At left, visitors to Rachel's Tomb, including children, pose for photos behind multiple layers of concrete barriers bordering Aida Refugee Camp, Bethlehem, West Bank, February 25, 2013. This photo was taken 10 minutes after an Israeli army sniper in the tower on the right shot 13-year-old Mohammad Al-Kurdi in the back with  0.22 caliber ammunition during clashes protesting the death of Arafat Jaradat, a Palestinian who died after being interrogated in Israeli custody.

At left, visitors to Rachel’s Tomb, including children, stand behind multiple layers of concrete barriers bordering Aida Refugee Camp, Bethlehem, West Bank, February 25, 2013. This photo was taken 10 minutes after an Israeli army sniper in the tower on the right shot 13-year-old Mohammad Al-Kurdi in the back with 0.22 caliber ammunition during clashes protesting the death of Arafat Jaradat, a Palestinian who died after being interrogated in Israeli custody. (photo: Ryan Rodrick Beiler/Activestills.org)

In another incident later that year, a Palestinian youth was shot through both legs above the knee. In that shooting, as I reported at the time:

Israeli forces used no tear gas or rubber-coated bullets. Live ammunition was the first response and not a “last resort.” These latest incidents seem to create an emerging pattern that the use of such weapons for crowd-dispersal are not the exception, but are becoming a matter of routine.

A Palestinian youth receives medical treatment after being shot through both legs with live 0.22 caliber ammunition from a silenced rifle fired by an Israeli soldier in a tower atop the separation wall, Bethlehem, West Bank, December 6, 2013. Several days of clashes followed the killing of three Palestinian militants by Israeli forces in Yatta. (photo: Ryan Rodrick Beiler/Activestills.org)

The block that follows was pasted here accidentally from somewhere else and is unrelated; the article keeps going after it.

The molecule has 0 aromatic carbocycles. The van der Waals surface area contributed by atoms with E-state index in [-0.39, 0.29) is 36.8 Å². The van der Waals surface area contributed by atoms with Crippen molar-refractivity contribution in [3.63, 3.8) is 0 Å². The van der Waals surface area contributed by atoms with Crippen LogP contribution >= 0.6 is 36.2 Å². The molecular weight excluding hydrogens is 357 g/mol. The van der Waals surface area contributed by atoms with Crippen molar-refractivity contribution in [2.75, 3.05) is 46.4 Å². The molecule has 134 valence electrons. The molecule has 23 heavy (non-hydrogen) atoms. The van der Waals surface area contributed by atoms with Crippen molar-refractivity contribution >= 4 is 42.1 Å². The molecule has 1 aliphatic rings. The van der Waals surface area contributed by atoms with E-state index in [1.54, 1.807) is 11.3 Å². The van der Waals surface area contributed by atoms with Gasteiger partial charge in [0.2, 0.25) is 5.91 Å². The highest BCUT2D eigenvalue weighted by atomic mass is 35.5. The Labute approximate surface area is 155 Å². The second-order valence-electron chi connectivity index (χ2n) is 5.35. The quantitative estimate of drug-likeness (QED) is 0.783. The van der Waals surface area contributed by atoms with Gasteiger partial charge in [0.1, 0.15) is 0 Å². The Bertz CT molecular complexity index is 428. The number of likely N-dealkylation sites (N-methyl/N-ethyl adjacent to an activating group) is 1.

A Palestinian youth receives medical treatment after being shot through both legs with live 0.22 caliber ammunition from a silenced rifle fired by an Israeli soldier in a tower atop the separation wall, Bethlehem, West Bank, December 6, 2013. Several days of clashes followed the killing of three Palestinian militants by Israeli forces in Yatta. (photo: Ryan Rodrick Beiler/Activestills.org)

In all of these cases, the shots were fired by soldiers from protected positions atop the separation wall that cuts into Bethlehem in order to encircle the Rachel’s Tomb holy site. The wall in this area is a frequent flashpoint because of the Israeli presence in the middle of a major Palestinian community, and clashes often erupt in response to Israeli actions elsewhere — such as last summer’s offensive against the Gaza Strip, when a teenage friend of mine was shot and injured during such protests.